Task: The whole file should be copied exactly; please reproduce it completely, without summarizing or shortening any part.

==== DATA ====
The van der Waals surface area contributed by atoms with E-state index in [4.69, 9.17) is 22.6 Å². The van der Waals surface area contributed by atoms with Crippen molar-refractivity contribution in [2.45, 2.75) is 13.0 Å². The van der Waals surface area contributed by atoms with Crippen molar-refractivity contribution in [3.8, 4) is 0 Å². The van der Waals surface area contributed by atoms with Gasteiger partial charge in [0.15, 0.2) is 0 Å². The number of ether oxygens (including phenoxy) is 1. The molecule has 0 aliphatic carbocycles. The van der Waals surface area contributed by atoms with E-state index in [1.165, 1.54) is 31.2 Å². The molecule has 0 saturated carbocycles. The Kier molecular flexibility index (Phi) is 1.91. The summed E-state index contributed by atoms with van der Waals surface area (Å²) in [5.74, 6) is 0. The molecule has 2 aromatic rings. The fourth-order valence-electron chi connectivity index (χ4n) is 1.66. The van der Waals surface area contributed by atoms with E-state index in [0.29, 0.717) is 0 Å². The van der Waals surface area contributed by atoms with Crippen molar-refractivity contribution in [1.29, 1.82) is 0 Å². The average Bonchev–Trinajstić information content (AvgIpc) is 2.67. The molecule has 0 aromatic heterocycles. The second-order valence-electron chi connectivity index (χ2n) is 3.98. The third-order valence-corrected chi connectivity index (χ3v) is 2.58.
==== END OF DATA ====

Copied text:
The van der Waals surface area contributed by atoms with E-state index in [4.69, 9.17) is 22.6 Å². The van der Waals surface area contributed by atoms with Crippen molar-refractivity contribution in [2.45, 2.75) is 13.0 Å². The van der Waals surface area contributed by atoms with Crippen molar-refractivity contribution in [3.8, 4) is 0 Å². The van der Waals surface area contributed by atoms with Gasteiger partial charge in [0.15, 0.2) is 0 Å². The number of ether oxygens (including phenoxy) is 1. The molecule has 0 aliphatic carbocycles. The van der Waals surface area contributed by atoms with E-state index in [1.165, 1.54) is 31.2 Å². The molecule has 0 saturated carbocycles. The Kier molecular flexibility index (Phi) is 1.91. The summed E-state index contributed by atoms with van der Waals surface area (Å²) in [5.74, 6) is 0. The molecule has 2 aromatic rings. The fourth-order valence-electron chi connectivity index (χ4n) is 1.66. The van der Waals surface area contributed by atoms with E-state index in [0.29, 0.717) is 0 Å². The van der Waals surface area contributed by atoms with Crippen molar-refractivity contribution in [1.29, 1.82) is 0 Å². The average Bonchev–Trinajstić information content (AvgIpc) is 2.67. The molecule has 0 aromatic heterocycles. The second-order valence-electron chi connectivity index (χ2n) is 3.98. The third-order valence-corrected chi connectivity index (χ3v) is 2.58.